4. Know Your Prices & Brands
Experienced op shoppers know their brands and the buy-it-brand-new prices. For example, I saw a 100% polyester Anko dress (Kmart brand) in one op shop for $15. I left it on the rack, as I knew that to buy this dress new would be cheaper when it’s on special as a brand-new item.
Crazy to see, especially when our textile waste is such a problem. On the flip side, I’m utterly delighted with a red original vintage Morrisey Edmiston jacket for the same price.
Avoid buying an item just because it’s cheap. Instead, have the willpower to leave the bargains that you don’t need, love or use for others to enjoy.
Don’t barter or haggle. Read more about why it’s best to embrace the op shop pricing in my fourth Guiding Principle for op shopping here…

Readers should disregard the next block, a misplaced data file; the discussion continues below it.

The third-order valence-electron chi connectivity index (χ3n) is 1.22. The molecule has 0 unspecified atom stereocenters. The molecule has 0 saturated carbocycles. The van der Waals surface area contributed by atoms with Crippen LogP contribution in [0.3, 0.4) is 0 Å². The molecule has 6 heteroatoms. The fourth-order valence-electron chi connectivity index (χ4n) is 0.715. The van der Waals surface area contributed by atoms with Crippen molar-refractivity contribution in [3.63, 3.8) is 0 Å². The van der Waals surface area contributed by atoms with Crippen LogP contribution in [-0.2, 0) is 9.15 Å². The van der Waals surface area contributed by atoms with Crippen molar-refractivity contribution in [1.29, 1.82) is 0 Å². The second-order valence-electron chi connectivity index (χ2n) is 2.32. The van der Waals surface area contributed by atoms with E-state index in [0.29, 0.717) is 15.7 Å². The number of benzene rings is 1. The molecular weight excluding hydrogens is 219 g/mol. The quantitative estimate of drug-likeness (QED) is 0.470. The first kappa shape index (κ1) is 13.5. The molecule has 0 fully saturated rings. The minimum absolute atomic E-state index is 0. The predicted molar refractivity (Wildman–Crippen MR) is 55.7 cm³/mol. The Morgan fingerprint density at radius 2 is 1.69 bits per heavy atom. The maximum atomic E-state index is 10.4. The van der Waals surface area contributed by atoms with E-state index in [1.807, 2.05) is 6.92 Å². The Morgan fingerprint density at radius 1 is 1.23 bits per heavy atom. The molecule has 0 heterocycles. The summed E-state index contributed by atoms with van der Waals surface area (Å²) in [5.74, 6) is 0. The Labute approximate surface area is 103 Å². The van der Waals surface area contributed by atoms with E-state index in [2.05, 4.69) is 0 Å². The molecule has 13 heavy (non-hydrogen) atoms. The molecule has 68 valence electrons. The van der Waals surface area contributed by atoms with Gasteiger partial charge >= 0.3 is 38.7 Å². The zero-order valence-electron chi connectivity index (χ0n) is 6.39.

5. The Triangle of Need – Love – Use
Before deciding whether you’ll buy an item, carry it around the op shop with you. Ask yourself – do I need it, do I love it, will I use it? If it was brand new and full price, would I buy it? No? Then leave it in the op shop.
One way to fight waste, and potential clutter, is by not acquiring things in the first place.
Gretchen Rubin reinforces this beautifully in her book Outer Order Inner Calm. On the plus side, if your purchase doesn’t work out for you, donate it back to the shop.
6. Glance with a Goal
Simplify your clothes op shopping by scanning the clothes racks. Only touch and feel the clothes with your preferred colour palette or pattern. The ones that catch your eye are those you’ll naturally fall in love with – fingers crossed it’s your size!
7. BYO Reusable Shopping Bags
8. Patience is a Virtue
Op shopping can take time, and it’s okay to leave empty-handed.
9. Take Loose Change
Many smaller and church-based op shops only accept cash, so please be prepared and take both cash and card.